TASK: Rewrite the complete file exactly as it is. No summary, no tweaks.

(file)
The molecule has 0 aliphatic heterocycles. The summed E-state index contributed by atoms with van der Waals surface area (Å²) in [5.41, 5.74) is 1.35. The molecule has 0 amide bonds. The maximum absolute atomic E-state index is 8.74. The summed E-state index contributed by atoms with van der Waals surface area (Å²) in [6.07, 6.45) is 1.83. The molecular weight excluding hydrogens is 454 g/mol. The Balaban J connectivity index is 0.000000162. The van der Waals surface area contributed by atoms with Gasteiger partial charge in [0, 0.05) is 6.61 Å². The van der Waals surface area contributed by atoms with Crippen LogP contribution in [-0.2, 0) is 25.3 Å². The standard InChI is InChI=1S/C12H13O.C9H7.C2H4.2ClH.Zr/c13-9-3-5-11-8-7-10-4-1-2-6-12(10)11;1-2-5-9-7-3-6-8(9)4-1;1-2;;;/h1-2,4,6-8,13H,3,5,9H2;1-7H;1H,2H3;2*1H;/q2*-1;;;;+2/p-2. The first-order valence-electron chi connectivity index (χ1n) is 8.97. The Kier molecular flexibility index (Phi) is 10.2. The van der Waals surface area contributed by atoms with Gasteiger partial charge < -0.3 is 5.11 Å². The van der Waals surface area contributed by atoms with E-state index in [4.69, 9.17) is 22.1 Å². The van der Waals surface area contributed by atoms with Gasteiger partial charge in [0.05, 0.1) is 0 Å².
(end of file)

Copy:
The molecule has 0 aliphatic heterocycles. The summed E-state index contributed by atoms with van der Waals surface area (Å²) in [5.41, 5.74) is 1.35. The molecule has 0 amide bonds. The maximum absolute atomic E-state index is 8.74. The summed E-state index contributed by atoms with van der Waals surface area (Å²) in [6.07, 6.45) is 1.83. The molecular weight excluding hydrogens is 454 g/mol. The Balaban J connectivity index is 0.000000162. The van der Waals surface area contributed by atoms with Gasteiger partial charge in [0, 0.05) is 6.61 Å². The van der Waals surface area contributed by atoms with Crippen LogP contribution in [-0.2, 0) is 25.3 Å². The standard InChI is InChI=1S/C12H13O.C9H7.C2H4.2ClH.Zr/c13-9-3-5-11-8-7-10-4-1-2-6-12(10)11;1-2-5-9-7-3-6-8(9)4-1;1-2;;;/h1-2,4,6-8,13H,3,5,9H2;1-7H;1H,2H3;2*1H;/q2*-1;;;;+2/p-2. The first-order valence-electron chi connectivity index (χ1n) is 8.97. The Kier molecular flexibility index (Phi) is 10.2. The van der Waals surface area contributed by atoms with Gasteiger partial charge < -0.3 is 5.11 Å². The van der Waals surface area contributed by atoms with E-state index in [4.69, 9.17) is 22.1 Å². The van der Waals surface area contributed by atoms with Gasteiger partial charge in [0.05, 0.1) is 0 Å².